Mark Morris interview conducted by Elisa Lichtenbaum of WNET.
Choreographer Mark Morris first garnered international fame for L’Allegro, il Penseroso ed il Moderato when it debuted at the Théâtre Royal de la Monnaie in Brussels in 1988. Considered a landmark achievement, the work was inspired by George Frideric Handel’s oratorio based on the 17th century poems of John Milton. L’Allegro has been performed to critical and audience acclaim all over the world.
Morris’s signature work comes to television for the first time in a Great Performances special premiering March 27, 2015. Hosted by Mikhail Baryshnikov and featuring the Mark Morris Dance Group, the program was filmed at the Teatro Real in Madrid, Spain.
In this interview, Morris speaks about the inspiration for this masterpiece, his debut on Great Performances: Dance in America, and more.
Q: When you first created L’Allegro, it was your largest, most ambitious work to date. What inspired you to choreograph this monumental dance piece, and why does it resonate with audiences so powerfully 25 years later?
A: I had been listening to L’Allegro, il Penseroso ed il Moderato for a few years and had considered choreographing it before I was hired as the Director of Dance at the Théâtre Royal de la Monnaie in Brussels. I have a very deep attachment to the drama and brilliance of Baroque music and Handel in particular. As in every dance I come up with, the genesis is musical. The incredible suite of Milton’s poems as set by Handel with such delicacy and specificity thrilled me then and still does. I think this evening of dancing and music is satisfying because it is so open and humane and available to anyone willing to spend time on it. I am enormously proud of this piece and my marvelous dancers and musical collaborators over the many years of active performance. It resonates with audiences so powerfully after 25 years because it is very moving, and very, very good.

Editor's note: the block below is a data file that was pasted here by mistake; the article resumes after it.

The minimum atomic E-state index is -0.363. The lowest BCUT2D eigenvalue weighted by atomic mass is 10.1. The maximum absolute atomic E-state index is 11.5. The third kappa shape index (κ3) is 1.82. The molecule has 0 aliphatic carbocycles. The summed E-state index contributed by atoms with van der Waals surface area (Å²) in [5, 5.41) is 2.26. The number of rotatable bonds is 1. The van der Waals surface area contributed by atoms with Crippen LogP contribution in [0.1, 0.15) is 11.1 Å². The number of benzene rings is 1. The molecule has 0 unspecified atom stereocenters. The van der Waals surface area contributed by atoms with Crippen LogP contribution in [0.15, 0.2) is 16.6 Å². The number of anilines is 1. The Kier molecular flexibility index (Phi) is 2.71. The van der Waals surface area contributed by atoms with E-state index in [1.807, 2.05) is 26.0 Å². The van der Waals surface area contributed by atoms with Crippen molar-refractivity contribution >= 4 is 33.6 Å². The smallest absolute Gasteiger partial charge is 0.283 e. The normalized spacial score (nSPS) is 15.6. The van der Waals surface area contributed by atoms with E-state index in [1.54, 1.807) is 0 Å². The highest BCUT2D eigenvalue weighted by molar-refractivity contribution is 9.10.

Q: The Mark Morris Dance Group made its debut on PBS in 1986 as part of the Dance in America series. What was it like for your emerging company to have exposure on national television?
A: It was a wonderful and surprising chance. I was very young and new and not from ballet and gay. My work was beginning to be watched seriously, and so it was an important introduction to a bigger audience with hopes that they’d be urged to attend live performances whenever possible.
Q: Capturing Grace is a documentary about the Mark Morris Dance Group’s remarkable work with people living with Parkinson’s Disease. Can you talk about the Dance for PD program?
A: A collaboration between the Mark Morris Dance Group and the Brooklyn Parkinson Group, the Dance for PD program offers dance classes for people with Parkinson’s disease. Headed by former MMDG dancer David Leventhal, it started as an experiment with a small handful of students at our dance center in Brooklyn, and now thousands with Parkinson’s throughout New York City and around the world participate.
Q: In 2001, the Mark Morris Dance Center opened in Fort Greene, Brooklyn. Why did you make Brooklyn your company’s home base and what role does the center play in the community?
A: We built the Mark Morris Dance Center because we needed it. Our time in Brussels, with a physical plant to work in, informed us that it could be possible to have a full-time, year-round home in which to do our jobs. We were fortunate to find prime property in Fort Greene in 2001 and moved in right at 9/11. MMDC has naturally, organically become a welcoming, safe, and lively cultural center. I’m always surprised and delighted by the number and range of people I encounter at the building: in class, at work; busy, and happy.
Q: If you were to choreograph a dance piece inspired by the life and work of Mark Morris, what would you call it and what music would you use?
A: I would be the absolute wrong person to choreograph a docudance of my life and work! Perhaps when my archives are unearthed in 300 years, someone could do a terrible historic reconstruction.
Q: What are your favorite public television programs, and why does public television matter?
A: It matters because it is consistent in its quality, inexpensive to watch, and gives viewers access to programs and performances which are otherwise unavailable. The most important method of fostering involvement in the humanities is regular exposure. Watching good TV is a way to advance interpersonal contact, respect, and understanding. I like to watch concerts, food porn, and kids’ shows. I particularly loved Teletubbies. I’m also fond of Sesame Street, as I was on it once, dancing with Muppets.
Great Performances – Mark Morris Dance Group: L’Allegro, il Penseroso ed il Moderato premieres Friday, March 27 at 9 pm on PBS (check local listings).